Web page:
DescriptionGV II House, formerly partly in use as a post office and later a gardener’s cottage. The central two bays are an early C17 lobby entrance house, extended at each end, refronted and upper floor ceilings heightened in the late C18 or early C19, refenestrated in the C20.
MATERIALS: Central two bays timberframed, infilled or underbuilt in brick and extended in brick with some stone rubble with galleting and tiled end gables. Gabled tiled roof with central brick chimneystack and additional chimneystack to rear slope. Wooden casements with leaded lights.
PLAN: Originally a two bay lobby entrance house of two storeys, extended by one bay at each end and with a small C19 outbuilding to the rear. Irregular fenestration and two irregularly-spaced front doorways.
EXTERIOR: The north-east side has timber framing visible on the first floor of the penultimate bay to the south with midrail and studs. The remainder is of brick apart from the ground floor right hand two bays which is of stone rubble. The first floor has a two-light casement on the first floor and a ground floor three-light and two-light casement with leaded lights. The penultimate bay to the right has a cambered headed doorcase and a C20 gabled tiled porch supported on rustic poles. The left end bay has a wide doorcase with four flush panels. The south-eastern end has a tiled gable and first floor C18 tripartite wooden window surround with C20 casement and two casements to the ground floor. The north-west end has a gable hung mainly with diamond-shaped tiles with stepped edges and two two-light casements to the ground floor, the right hand one with a cambered head. The rear or south-west elevation is mainly of Flemish bond brickwork, apart from the ground floor of the penultimate bay to the south, which has stone rubble with galleting. There are two casements to the first floor, one tripartite casement to the ground floor and a C19 lean-to outbuilding with pantiled roof.
INTERIOR: A tiled lobby leads to the north-west into a small room with timber corner beam and midrails to the north-west and north-east walls. The adjoining room is a pantry with a tiled floor, under which exists a well exists, and the timber-framed wall between the pantry and kitchen appears to have been at one time the end wall of the property. The kitchen has a cambered fireplace opening with a C19 shelf, an C18 two-panelled door into the pantry and a boxed-in spine beam. The next room to the south-west has a spine beam with one inch chamfers and floor joists with chamfers and lambs tongue stops. There is a late C19 fireplace with tiled surround and a ledged plank door leads to a straight flight staircase. Both doorcases in this room have early C19 reeded surrounds and square paterae. The end south room has traces of a midrail and two studs in its north wall. The south west wall is of stone rubble with studs visible. There is an un-chamfered central beam and square floor joists which appear to have had a trapdoor or staircase at one time. There is a stone flag floor and C19 four-panelled doors. The staircase has a section of C19 balustrading with stick balusters on the upper floor. The north-west bedroom has a late C19 fireplace with wooden surround, tiles and metal firegrate but no pre-C19 features visible. The middle bedroom has a visible tiebeam with the ceiling heightened, five wall studs and a mid-C19 wooden fireplace with duck’s nest grate. The adjoining bedroom has an exposed tiebeam painted white that relates to the tiebeam in the previous room. The wall plate is visible on the first floor. The south end bedroom has an exposed tie beam but no other timber framing exposed. The roof structure has a number of pegged rafters visible and purlins, although secondary rafters have been added for strengthening with nailed collars.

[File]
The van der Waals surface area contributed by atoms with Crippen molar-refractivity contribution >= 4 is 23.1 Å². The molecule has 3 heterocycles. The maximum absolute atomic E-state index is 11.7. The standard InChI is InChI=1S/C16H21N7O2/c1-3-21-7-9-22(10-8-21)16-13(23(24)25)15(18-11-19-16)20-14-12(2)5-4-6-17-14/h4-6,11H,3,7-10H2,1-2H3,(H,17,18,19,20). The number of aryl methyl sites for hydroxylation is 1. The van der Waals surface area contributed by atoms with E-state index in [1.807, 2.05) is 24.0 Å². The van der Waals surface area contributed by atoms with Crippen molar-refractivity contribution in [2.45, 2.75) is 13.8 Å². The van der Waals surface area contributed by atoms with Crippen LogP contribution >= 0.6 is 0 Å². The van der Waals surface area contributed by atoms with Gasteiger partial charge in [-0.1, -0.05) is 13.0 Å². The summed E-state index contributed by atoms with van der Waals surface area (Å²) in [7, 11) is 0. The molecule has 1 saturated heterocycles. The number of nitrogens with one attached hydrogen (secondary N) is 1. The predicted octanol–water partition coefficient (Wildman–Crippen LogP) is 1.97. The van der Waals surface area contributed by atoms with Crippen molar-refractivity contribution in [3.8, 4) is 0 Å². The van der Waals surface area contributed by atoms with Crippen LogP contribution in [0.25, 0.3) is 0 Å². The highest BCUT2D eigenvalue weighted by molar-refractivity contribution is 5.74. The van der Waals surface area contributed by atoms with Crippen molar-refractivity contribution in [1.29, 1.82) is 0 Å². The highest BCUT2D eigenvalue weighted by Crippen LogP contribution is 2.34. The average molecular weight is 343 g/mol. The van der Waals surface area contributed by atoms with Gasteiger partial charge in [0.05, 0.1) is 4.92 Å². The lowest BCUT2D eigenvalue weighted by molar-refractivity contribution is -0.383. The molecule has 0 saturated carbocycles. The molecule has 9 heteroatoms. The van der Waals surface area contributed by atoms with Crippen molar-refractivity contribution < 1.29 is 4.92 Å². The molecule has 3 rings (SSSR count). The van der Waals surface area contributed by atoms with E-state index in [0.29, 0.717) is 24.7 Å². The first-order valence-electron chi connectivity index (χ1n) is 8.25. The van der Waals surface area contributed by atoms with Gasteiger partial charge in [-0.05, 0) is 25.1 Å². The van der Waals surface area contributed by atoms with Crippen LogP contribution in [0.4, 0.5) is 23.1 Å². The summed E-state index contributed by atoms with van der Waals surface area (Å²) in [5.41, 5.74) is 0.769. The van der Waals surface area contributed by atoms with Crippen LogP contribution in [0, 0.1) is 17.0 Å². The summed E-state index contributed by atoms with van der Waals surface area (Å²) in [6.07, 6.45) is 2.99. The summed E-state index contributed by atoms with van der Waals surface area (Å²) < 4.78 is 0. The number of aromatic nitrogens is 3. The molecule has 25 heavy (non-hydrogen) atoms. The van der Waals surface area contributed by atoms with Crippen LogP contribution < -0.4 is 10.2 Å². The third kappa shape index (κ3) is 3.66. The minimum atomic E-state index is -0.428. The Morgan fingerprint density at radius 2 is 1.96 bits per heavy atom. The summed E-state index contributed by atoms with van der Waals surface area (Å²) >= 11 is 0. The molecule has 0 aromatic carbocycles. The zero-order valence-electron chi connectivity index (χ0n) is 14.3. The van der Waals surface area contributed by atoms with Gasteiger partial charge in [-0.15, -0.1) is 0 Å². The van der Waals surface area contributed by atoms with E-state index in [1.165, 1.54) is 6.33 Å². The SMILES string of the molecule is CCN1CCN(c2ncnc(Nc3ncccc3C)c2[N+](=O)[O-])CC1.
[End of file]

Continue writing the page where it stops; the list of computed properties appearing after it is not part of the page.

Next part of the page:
HISTORY: This building is shown with its current footprint on the 1871 OS map as a post office. In 1899 Sir Edwin Lutyens built Goddard’s to the north-west as a “Home of Rest for Ladies of Small Means” for Sir Frederick Mirrielees. In 1910 Lutyens extended and altered Goddard’s as a private dwelling for Mrs D Mirrielees. By the 1914 OS map the cottage is no longer a post office and housed the gardener to Goddards who maintained the Gertrude Jekyll garden. Goddards Cottage is currently owned by the Lutyens Trust but leased to the Landmark Trust.
SUMMARY OF IMPORTANCE: * An early C17 timber-framed lobby entrance house later extended at each end and the first floor ceilings heightened but with a readable plan form. * It preserves much original fabric in a range of local vernacular building materials. * Decorative detail includes C18 and early C19 fireplaces and doors and some later C19 fireplaces. * Group value with a number of adjoining listed buildings, including Goddards (Grade II*) by Sir Edwin Lutyens.
(Historic England, list entry 1392106)
BibliographyHistoric England. Goddards Cottage. [Online] Available at: historicengland.org.uk/listing/the-list/list-entry/1392106
Also Cited InNairn, I., Pevsner, N. (1971) Surrey (Pevsner Architectural Guides: Buildings of England). 2nd edn. Yale University Press.
ClientSir Frederick Mirrielees, Bt